You can listen to The Good The Bad The Ugly Film Show or download it for free from our Podcast Channel – Listen/Download here.

The Good The Bad The Ugly Film Show Logo

This week on The Good The Bad The Ugly Film Show Adam, Dave, Greg and Nick take a look at new release films ‘Highly Strung,’ ‘The Boy,’ ‘The First Monday In May,’ ‘X-Men: Apocalypse,’ and ‘The Meddler’. This episode also contains interviews with Lauren Cohan, Rupert Evans, Bryan Singer, Sophie Turner, Michael Fassbender, James McAvoy, Ray Boseley (Smoke ‘Em If You Got ‘Em), Daniel Armstrong (Sheborg Massacre) and Daisy Masterman (Sheborg Massacre).

You can listen to The Good The Bad The Ugly Film Show or download it for free from our Podcast Channel – Listen/Download here.

X-Men Apocalypse

Marvel fans listen up this brand new X-Men: Apocalypse featurette has just landed. The featurette which features cast members Michael Fassbender, Olivia Munn and director Bryan Singer explores the four horse-men that rise to take power in the new film.

X-Men: Apocalypse is set for release in Australia on the 26th May.

 

The Good The Bad The Ugly Film Show Logo

This week on The Good The Bad The Ugly Film Show Adam, Dave and Greg take a look at new release films ‘Anomolisa,’ ‘Steve Jobs,’  and ‘The Choice’. This episode also contains interviews with David Thewlis, Jennifer Jason Leigh, Michael Fassbender, Kate Winslet, Benjamin Walker, Teresa Palmer, Nicholas Sparks, Tom Welling, and Steve Bastoni (Peninsula Short Film Festival).

Also listen for your chance to win a copy of Sinister 2 on DVD thanks to our good friends from eOne Entertainment. Listen for the question that Dave G asks and then private message us the answer on either our Facebook or Twitter pages.

To listen to the show or can download it for free from our Podcast Channel – Listen/Download here.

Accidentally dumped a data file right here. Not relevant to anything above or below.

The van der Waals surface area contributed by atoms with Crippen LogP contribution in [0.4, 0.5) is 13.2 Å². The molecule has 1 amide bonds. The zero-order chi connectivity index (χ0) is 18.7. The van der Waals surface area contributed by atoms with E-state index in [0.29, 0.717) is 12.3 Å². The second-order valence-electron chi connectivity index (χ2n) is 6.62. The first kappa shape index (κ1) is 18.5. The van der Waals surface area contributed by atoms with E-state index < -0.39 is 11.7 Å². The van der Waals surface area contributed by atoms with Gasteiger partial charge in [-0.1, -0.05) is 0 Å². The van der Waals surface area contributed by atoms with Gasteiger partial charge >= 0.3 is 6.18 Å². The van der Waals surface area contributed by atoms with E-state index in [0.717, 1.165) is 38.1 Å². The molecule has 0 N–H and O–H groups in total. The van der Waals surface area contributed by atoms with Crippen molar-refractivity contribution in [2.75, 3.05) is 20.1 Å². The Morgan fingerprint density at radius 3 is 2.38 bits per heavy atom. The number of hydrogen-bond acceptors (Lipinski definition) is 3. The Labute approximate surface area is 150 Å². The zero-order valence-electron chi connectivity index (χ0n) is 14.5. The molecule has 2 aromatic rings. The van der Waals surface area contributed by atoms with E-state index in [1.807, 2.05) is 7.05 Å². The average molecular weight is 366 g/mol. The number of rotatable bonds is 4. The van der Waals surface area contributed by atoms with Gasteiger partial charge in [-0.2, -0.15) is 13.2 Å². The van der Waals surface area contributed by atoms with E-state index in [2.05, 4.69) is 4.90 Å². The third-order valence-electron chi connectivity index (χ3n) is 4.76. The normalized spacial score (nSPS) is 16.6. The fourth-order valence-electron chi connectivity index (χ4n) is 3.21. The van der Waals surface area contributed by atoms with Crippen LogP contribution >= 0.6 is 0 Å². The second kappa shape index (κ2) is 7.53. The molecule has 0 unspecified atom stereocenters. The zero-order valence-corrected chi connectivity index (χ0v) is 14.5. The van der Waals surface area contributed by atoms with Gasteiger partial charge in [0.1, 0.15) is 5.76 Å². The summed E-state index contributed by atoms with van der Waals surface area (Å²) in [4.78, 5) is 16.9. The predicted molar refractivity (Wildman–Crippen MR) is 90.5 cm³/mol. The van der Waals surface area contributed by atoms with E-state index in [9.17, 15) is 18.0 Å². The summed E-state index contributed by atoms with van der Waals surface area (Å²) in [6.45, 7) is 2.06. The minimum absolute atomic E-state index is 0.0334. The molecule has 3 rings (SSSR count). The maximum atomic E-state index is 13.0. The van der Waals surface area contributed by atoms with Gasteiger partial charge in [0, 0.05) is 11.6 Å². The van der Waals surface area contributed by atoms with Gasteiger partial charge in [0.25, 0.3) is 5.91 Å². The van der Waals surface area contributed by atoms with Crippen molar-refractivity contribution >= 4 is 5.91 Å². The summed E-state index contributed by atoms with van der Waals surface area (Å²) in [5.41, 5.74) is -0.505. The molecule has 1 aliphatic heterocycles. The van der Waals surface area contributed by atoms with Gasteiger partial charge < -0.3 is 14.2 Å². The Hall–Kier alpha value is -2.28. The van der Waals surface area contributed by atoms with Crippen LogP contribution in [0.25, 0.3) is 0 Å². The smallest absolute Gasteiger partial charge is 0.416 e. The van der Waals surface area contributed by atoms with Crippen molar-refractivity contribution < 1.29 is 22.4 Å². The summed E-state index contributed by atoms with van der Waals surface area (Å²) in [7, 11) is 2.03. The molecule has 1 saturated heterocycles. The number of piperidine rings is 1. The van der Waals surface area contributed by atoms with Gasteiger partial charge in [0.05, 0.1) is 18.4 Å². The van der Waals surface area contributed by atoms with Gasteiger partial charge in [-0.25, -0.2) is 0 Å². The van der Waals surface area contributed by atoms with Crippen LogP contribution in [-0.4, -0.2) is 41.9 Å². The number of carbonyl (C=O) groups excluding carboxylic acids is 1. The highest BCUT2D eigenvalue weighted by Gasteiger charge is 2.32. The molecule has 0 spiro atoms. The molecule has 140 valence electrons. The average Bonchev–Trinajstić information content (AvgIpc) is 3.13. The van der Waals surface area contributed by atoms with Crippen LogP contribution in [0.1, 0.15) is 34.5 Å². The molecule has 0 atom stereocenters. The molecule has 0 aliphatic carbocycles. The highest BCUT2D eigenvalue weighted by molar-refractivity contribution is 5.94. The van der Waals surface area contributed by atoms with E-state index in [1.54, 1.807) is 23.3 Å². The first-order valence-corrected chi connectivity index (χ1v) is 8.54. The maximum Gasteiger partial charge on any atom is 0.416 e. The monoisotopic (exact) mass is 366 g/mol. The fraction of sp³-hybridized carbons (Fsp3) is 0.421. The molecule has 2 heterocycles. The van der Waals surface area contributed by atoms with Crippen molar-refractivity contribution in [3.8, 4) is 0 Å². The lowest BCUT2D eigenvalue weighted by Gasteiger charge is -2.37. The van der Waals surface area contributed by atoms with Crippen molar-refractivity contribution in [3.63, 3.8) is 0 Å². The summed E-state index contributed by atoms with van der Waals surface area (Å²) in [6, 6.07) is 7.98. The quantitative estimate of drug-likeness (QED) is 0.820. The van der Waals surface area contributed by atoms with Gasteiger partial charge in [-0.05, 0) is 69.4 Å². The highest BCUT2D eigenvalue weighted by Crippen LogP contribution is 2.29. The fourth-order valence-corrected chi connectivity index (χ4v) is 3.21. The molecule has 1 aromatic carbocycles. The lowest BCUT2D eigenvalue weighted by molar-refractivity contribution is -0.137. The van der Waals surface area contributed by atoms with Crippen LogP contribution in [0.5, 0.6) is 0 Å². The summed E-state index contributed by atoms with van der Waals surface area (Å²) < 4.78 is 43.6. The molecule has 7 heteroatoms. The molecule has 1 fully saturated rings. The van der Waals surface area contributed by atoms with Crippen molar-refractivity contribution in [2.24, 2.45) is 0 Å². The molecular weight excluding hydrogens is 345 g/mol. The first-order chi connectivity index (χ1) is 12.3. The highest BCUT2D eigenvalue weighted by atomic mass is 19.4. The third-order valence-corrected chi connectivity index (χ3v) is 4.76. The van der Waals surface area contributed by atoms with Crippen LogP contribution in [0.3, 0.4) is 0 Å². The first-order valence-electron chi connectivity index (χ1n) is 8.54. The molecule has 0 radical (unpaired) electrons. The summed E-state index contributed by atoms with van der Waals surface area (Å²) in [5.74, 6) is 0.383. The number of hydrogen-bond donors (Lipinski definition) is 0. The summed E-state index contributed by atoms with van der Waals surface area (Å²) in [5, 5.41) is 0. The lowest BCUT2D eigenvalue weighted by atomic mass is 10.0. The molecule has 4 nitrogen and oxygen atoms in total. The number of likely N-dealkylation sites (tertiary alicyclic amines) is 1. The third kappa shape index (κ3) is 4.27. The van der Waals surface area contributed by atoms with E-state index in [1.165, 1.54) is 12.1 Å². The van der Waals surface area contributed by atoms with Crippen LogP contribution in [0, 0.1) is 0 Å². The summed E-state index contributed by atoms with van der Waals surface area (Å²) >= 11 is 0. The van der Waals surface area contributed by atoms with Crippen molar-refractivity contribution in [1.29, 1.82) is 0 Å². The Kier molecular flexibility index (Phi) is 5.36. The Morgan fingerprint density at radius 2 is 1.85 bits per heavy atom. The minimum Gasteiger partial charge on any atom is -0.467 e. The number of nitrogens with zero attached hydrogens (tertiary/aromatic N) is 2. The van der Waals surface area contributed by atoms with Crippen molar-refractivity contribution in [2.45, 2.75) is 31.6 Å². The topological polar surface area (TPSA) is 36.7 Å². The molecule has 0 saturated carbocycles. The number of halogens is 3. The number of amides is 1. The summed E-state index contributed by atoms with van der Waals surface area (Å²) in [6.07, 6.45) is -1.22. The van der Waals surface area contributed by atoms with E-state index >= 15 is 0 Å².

Steve Jobs

Universal Pictures have just released these brand new Steve Jobs featurettes. Steve Jobs is directed by Danny Boyle and stars Michael Fassbender, Seth Rogen, Kate Winslet and Jeff Daniels.

Steve Jobs is released in Australian cinemas on

You can view the Steve Jobs featurettes below:

 

Academy Awards

The 2016 Oscar nominations have been announced. The big winner who have scored multiple nominations include The Revenant (12 nominations), Mad Max: Fury Road (10), The Martian (7), Bridge Of Spies (6), Carol (6), Spotlight (6), The Big Short (5), Star Wars: The Force Awakens (5), The Danish Girl (4), Room (4), Brooklyn (3), The Hateful Eight (3), Sicario (3), Ex Machina (2), Inside Out (2) and Steve Jobs (2).

And the nominations are:

 

BEST MOTION PICTURE OF THE YEAR

The Big Short

Brooklyn

Bridge Of Spies

Mad Max: Fury Road

The Martian

The Revenant

Room

Spotlight

BEST PERFORMANCE BY AN ACTOR IN A LEADING ROLE

Bryan Cranston (Trumbo)

Matt Damon (The Martian)

Leonardo DiCaprio (The Revenant)

Michael Fassbender (Steve Jobs)

Eddie Redmayne (The Danish Girl)

BEST PERFORMANCE BY AN ACTRESS IN A LEADING ROLE

Cate Blanchett (Carol)

Brie Larson (Room)

Jennifer Lawrence (Joy)

Charlotte Rampling (45 Years)

Saoirse Ronan (Brooklyn)

BEST PERFORMANCE BY AN ACTOR IN A SUPPORTING ROLE

Christian Bale (The Big Short)

Tom Hardy (The Revenant)

Mark Ruffalo (Spotlight)

Mark Rylance (Bridge Of Spies)

Sylvester Stallone (Creed)

BEST PERFORMANCE BY AN ACTRESS IN A SUPPORTING ROLE

Jennifer Jason Leigh (The Hateful Eight)

Rooney Mara (Carol)

Rachel McAdams (Spotlight)

Alicia Vikander (The Danish Girl)

Kate Winslet (Steve Jobs)

BEST ACHIEVEMENT IN DIRECTING

Adam McKay (The Big Short)

George Miller (Mad Max: Fury Road)

Alejandro Gonzalez Inarritu (The Revenant)

Lenny Abrahamson (Room)

Tom McCarthy (Spotlight)

BEST WRITING, SCREENPLAY WRITTEN DIRECTLY FOR SCREEN

Matt Charman, Ethan Coen, Joel Coen (Bridge Of Spies)

Alex Garland (Ex Machina)

Pete Docter, Meg Lefauve, Josh Cooley, Ronnie Del Carmen (Inside Out)

Josh Singer, Tom McCarthy (Spotlight)

Andrea Berloff, Jonathan Herman, S. Leigh Savidge, Alan Wenkus (Straight Outta Compton)